The Disorder of Love by Karen Connelly


These are poems about love--for friends, for landscapes, for family--and serious lust. Sometimes wild, sometimes quietly vibrant, the borders of this work are hard to define, as are the women and men Connelly celebrates in these pages: the junkie Voula in Greece dancing rembetiko with her young women lovers, a young East Indian guitarist who wakes the poet up in an old colonial house, a desperate rant in the street for an elusive temptress named Jazz. There is the body’s wild delight as well as the rage and despair of love spurned--one commentator compared some of the poems in The Disorder of Love to Elizabeth Smart’s By Grand Central Station I Sat Down and Wept. 

But desperation shapeshifts into desire of a different order when the poems return to the Greek landscape, Connelly’s second home. “I’ve dreamt my body as a storm, / but this season the calm rolls closer / from the east. / Across the water the hills of Turkey / shimmer and sway like a purple caravan.” What is most remarkable in this collection comes at the end, when the poet gives her readers the rare, illuminated chaos of joy.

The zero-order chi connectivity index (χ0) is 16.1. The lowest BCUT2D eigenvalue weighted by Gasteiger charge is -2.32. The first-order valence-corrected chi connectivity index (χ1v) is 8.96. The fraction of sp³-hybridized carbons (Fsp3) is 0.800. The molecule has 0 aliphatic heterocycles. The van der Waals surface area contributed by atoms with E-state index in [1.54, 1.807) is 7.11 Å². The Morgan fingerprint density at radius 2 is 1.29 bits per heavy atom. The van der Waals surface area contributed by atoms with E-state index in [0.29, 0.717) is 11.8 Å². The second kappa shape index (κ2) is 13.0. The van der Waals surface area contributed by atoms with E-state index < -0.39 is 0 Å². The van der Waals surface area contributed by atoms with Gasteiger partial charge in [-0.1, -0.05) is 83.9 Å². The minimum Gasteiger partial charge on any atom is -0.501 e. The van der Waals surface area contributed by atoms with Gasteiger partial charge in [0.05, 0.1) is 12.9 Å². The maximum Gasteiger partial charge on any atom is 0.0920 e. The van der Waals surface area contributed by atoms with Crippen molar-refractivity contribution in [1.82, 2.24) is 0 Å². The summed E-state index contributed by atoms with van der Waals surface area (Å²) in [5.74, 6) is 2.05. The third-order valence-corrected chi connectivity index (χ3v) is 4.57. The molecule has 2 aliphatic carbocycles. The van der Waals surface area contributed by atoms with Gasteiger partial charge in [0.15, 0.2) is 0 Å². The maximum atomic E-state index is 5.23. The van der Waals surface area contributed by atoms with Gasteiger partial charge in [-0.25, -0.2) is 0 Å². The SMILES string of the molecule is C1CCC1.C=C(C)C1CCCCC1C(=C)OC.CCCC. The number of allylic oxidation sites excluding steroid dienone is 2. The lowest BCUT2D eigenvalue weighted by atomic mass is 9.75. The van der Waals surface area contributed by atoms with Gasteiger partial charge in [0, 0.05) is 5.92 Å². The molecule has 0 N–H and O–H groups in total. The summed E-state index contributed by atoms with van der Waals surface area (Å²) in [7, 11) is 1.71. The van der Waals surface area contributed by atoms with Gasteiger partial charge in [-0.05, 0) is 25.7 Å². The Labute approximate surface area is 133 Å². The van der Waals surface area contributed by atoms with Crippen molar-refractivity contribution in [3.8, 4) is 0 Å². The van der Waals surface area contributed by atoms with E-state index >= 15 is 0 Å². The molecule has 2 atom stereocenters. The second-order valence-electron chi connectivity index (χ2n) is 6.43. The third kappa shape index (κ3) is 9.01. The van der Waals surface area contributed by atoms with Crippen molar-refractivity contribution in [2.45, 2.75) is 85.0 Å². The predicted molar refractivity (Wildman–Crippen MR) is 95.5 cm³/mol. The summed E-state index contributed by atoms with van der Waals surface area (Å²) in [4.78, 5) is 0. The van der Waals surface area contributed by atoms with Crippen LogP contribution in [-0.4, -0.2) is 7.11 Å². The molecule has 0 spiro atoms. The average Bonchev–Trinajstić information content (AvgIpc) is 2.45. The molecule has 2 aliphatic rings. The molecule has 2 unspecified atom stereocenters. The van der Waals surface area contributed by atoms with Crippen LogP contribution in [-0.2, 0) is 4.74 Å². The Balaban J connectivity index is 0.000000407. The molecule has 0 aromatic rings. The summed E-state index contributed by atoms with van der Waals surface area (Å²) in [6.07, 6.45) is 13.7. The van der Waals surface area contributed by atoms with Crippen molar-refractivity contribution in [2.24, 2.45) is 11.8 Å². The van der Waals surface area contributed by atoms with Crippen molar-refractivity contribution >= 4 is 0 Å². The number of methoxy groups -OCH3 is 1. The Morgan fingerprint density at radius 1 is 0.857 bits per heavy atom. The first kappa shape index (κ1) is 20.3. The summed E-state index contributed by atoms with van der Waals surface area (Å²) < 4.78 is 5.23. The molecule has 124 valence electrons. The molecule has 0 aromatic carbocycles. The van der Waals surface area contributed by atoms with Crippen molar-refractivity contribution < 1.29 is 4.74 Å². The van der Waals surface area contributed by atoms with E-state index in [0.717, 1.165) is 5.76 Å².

The literary critic Philip Marchand called this book “febrile and undisciplined”--a serious fault, according to him, but a splendid one. 

First Edition, Gutter Press, Toronto, 1997. 109 pages, with photos. (Out of print.)

Second Edition, Turnstone Press, Winnipeg, 2000, republished with other poems under the title Grace and Poison. 196 pages.